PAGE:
A really efficient totalitarian state would be one in which an all-powerful executive is supported by a compliant judiciary and an ineffective legislative. And one in which the executive retains control of the security forces. In effective centralized regimes the people are subjects who do not have to be coerced, because they accept their servitude. In a servile state even the most centralized regime retains the Mandate of Heaven.

- Caption: "Chinese Emperor Han Wudi, the fifth emperor of the Han dynasty
(156 BC–87 BC) - 

Extreme centralization of power is the outcome whenever Secular Authority (the rule of law) is the supreme, and unchallengeable, authority. This is because the method of decision-making is the dialectic, which is the struggle of thesis versus anti-thesis producing a synthesis.

This is the path to what Hegel called the World Spirit. Those who follow Hegel’s method consider the human created State the final and perfect development of political institutions. They assign to the State an importance greater than the individual. For them the State has “the highest right over the individual, whose highest duty in turn is to be a member of the State”.

This was not what the Founding Fathers wanted to create. They wanted power decentralized as much as possible. They wanted citizens to be the sovereign, and for governmental officials to be beholden to the citizens.

This is only possible when Sacred Authority is separate from, but equal to, Secular Authority. Sacred Authority provides an inner compass to individuals so they can make judgments between good and bad, between right and wrong, and between virtue and sin.

- Caption: Washington enforces British surrender at Yorktown, by Eugene Hess (1824-1862) - 

Sacred Authority provides a check on Secular Authority, and thus it discourages the self-serving excesses of governmental officials; it encourages the removal of incompetent or despotic governmental officials; it provides an incentive for officials to govern well, justly, and for the common good; and it curtails the abuse of power by officials.

Throughout history demagogues, heading political factions, have destroyed States and Nations in order to create some Utopia which they hold dear; true believers have used rhetoric, inflated views of themselves, and raw power from militias, gangs, enforcers, and the security forces (police and military). America is now at a crossroads and patriotic Americans must determine which road is to be taken.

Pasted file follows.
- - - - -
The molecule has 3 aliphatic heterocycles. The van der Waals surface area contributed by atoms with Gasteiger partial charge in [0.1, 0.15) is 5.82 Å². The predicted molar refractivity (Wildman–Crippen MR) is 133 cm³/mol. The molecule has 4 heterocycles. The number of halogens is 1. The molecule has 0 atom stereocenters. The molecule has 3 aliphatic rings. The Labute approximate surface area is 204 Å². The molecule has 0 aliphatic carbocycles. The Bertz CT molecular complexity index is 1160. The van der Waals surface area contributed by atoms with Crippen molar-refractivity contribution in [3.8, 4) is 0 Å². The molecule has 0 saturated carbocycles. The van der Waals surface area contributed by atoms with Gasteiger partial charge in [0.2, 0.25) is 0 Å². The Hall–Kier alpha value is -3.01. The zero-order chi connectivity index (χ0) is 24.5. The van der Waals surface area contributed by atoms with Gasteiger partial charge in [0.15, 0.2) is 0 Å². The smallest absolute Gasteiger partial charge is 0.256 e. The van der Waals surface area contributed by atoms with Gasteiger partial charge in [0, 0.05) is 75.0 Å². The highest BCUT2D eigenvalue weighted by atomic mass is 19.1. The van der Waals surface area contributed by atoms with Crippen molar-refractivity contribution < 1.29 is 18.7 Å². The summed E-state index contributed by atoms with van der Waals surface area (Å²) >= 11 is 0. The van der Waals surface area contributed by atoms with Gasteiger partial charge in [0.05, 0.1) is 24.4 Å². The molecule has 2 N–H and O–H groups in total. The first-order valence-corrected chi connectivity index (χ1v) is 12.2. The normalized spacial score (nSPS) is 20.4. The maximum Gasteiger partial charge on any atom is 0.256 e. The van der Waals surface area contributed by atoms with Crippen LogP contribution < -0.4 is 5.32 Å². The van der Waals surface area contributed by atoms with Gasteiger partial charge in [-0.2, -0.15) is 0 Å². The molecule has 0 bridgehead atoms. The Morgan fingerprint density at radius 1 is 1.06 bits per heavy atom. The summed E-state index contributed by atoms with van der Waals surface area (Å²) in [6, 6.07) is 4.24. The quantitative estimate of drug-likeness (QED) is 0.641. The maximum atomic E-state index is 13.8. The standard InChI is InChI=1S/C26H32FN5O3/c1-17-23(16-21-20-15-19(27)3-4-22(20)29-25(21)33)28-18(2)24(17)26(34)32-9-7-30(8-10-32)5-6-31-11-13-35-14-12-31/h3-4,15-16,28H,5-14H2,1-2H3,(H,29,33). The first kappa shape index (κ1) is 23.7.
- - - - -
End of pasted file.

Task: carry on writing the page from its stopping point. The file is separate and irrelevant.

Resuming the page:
Questions to be Answered

Are today’s Americans as unwilling to accept servitude, as were those who founded the United States of America in the 18th Century? Do they consider themselves free citizens who are the sovereign, or do they consider themselves subjects of an all-powerful government who will determine social justice for all?

Today how many will rally to “Do Not Tread on Me” and “Give Me Liberty or Give Me Death”. Today will the police and military support the sovereign (the citizens) and the Constitution as it is written, or will they support the Commander in Chief and the Constitution as interpreted by the ruling elite?

Do we want an America in keeping with the vision of our Founding Fathers? Or do we want to transform America into a centralized socialist Utopia in which every one receives the same benefits regardless of their merit, effort, or commitment to America?

What will be America’s future? Will America follow the cycle of past states and nations into decline and decay, or will the citizens reestablish their position as sovereign in keeping with the vision of the Founding Fathers?

Will America return to the principles and convictions that made it great? Will the Mandate of Heaven play its critical role? Only the American people can answer these questions. And they must be answered with actions—not merely words.


Copyright © 2008 Armiger Cromwell Center, Atlanta, GA 30319-1322. 404-201-7374. Permission is granted to forward this article by e-mail to friends or colleagues on a fair use basis. For reprint permission, contact Armiger Cromwell Center at armigercc@comcast.net